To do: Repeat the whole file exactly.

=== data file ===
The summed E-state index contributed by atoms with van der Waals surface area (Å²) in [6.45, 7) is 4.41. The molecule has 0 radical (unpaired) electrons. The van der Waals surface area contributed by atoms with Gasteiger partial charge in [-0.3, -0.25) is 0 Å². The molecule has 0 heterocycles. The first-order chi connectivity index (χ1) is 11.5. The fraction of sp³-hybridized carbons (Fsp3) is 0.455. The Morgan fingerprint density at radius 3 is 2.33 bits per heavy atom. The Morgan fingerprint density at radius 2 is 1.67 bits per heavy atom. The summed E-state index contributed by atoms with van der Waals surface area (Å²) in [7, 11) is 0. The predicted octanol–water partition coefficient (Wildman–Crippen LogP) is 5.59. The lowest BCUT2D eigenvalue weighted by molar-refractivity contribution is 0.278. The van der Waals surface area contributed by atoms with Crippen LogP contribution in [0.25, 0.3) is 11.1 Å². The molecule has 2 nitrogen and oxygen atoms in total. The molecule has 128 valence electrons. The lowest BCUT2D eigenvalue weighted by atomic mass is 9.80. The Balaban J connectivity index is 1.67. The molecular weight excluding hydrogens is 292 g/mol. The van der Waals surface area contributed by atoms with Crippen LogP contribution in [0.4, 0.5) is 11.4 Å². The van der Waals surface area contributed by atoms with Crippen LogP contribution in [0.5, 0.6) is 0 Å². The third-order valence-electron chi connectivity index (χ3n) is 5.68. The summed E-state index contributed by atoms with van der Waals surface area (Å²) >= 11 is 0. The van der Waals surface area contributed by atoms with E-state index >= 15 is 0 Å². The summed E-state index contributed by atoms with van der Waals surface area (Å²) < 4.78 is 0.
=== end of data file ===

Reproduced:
The summed E-state index contributed by atoms with van der Waals surface area (Å²) in [6.45, 7) is 4.41. The molecule has 0 radical (unpaired) electrons. The van der Waals surface area contributed by atoms with Gasteiger partial charge in [-0.3, -0.25) is 0 Å². The molecule has 0 heterocycles. The first-order chi connectivity index (χ1) is 11.5. The fraction of sp³-hybridized carbons (Fsp3) is 0.455. The Morgan fingerprint density at radius 3 is 2.33 bits per heavy atom. The Morgan fingerprint density at radius 2 is 1.67 bits per heavy atom. The summed E-state index contributed by atoms with van der Waals surface area (Å²) in [7, 11) is 0. The predicted octanol–water partition coefficient (Wildman–Crippen LogP) is 5.59. The lowest BCUT2D eigenvalue weighted by molar-refractivity contribution is 0.278. The van der Waals surface area contributed by atoms with Crippen LogP contribution in [0.25, 0.3) is 11.1 Å². The molecule has 2 nitrogen and oxygen atoms in total. The molecule has 128 valence electrons. The lowest BCUT2D eigenvalue weighted by atomic mass is 9.80. The Balaban J connectivity index is 1.67. The molecular weight excluding hydrogens is 292 g/mol. The van der Waals surface area contributed by atoms with Crippen LogP contribution in [0.4, 0.5) is 11.4 Å². The van der Waals surface area contributed by atoms with Crippen LogP contribution in [0.5, 0.6) is 0 Å². The third-order valence-electron chi connectivity index (χ3n) is 5.68. The summed E-state index contributed by atoms with van der Waals surface area (Å²) >= 11 is 0. The van der Waals surface area contributed by atoms with E-state index >= 15 is 0 Å². The summed E-state index contributed by atoms with van der Waals surface area (Å²) < 4.78 is 0.